Before entering the job-training facility, Jovan picks out his hair and straightens his clothes. The building, called the Ferguson Community Empowerment Center, was built on the grounds of the QuikTrip gas station that was burned following Brown’s killing. It was the most iconic site from the Ferguson protests, with rapper Jeezy posing in front of it for his Instagram. “I had to see it for myself!! The answer is not tearing down our own neighborhoods and communities, the answer is goin to the source of the problem in numbers,” he wrote.
“This is nice,” Jovan says, stepping inside the sparkling facilities, which opened in 2017. After he fills out paperwork, administrator Hosea Jackson describes their “Save Our Sons” job-training program, which is administered by the civil rights organization Urban League. They don’t look down on convicted felons here, Jackson notes. “Only difference between you and me is you got caught!” He shows off a room crammed full of donated suits, belts, and ties, which participants may use for job interviews. He jots down Jovan’s skills, urges him to remove any references to drugs and guns from his Facebook page (to which Jovan gives a knowing laugh), and invites him to join the class beginning in two weeks.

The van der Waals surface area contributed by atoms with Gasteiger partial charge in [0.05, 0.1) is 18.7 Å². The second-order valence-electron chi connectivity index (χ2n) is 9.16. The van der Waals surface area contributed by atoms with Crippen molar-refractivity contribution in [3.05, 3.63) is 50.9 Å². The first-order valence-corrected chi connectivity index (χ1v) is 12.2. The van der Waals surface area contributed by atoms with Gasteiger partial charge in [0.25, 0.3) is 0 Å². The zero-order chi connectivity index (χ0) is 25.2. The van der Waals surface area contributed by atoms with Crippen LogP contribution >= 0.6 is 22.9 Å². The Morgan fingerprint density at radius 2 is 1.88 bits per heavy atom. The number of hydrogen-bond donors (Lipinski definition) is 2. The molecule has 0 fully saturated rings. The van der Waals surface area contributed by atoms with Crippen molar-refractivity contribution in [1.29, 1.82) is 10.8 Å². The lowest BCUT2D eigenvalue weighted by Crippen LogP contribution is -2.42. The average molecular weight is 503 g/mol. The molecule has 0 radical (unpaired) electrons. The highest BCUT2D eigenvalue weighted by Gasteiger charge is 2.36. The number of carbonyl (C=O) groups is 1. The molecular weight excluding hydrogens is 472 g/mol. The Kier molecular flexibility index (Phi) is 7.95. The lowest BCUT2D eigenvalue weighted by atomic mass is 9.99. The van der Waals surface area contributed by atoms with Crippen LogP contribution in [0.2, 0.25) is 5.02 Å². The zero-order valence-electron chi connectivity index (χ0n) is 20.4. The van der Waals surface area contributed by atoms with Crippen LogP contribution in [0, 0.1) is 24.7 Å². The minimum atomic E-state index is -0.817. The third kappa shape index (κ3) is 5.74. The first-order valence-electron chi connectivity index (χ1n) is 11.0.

Save Our Sons director J.C. Dennis says more than 700 locals have benefitted from the program, but he otherwise laments efforts to improve Southeast Ferguson since Michael Brown’s death. “A lot of people have said that they were going to do things,” he says. “A lot of ‘pillow talking,’ if you will. Then once the smoke cleared, you find that the Urban League and a few other partners are the only ones that still out here trying to make a systemic change.”
Most Americans had never heard of Ferguson before August 2014, but the protests following Brown’s killing piggybacked on the nascent Black Lives Matter coalition and helped inspire huge demonstrations in New York, Baltimore, St. Paul, and other cities.
“Ferguson” became shorthand for the national push for racial justice, even while parts of Ferguson, the city, were left in rubble. Despite the damage, a consensus soon developed that Ferguson shouldn’t just be saved. Community members, activists, government officials, and business leaders alike worked to remake it better than ever.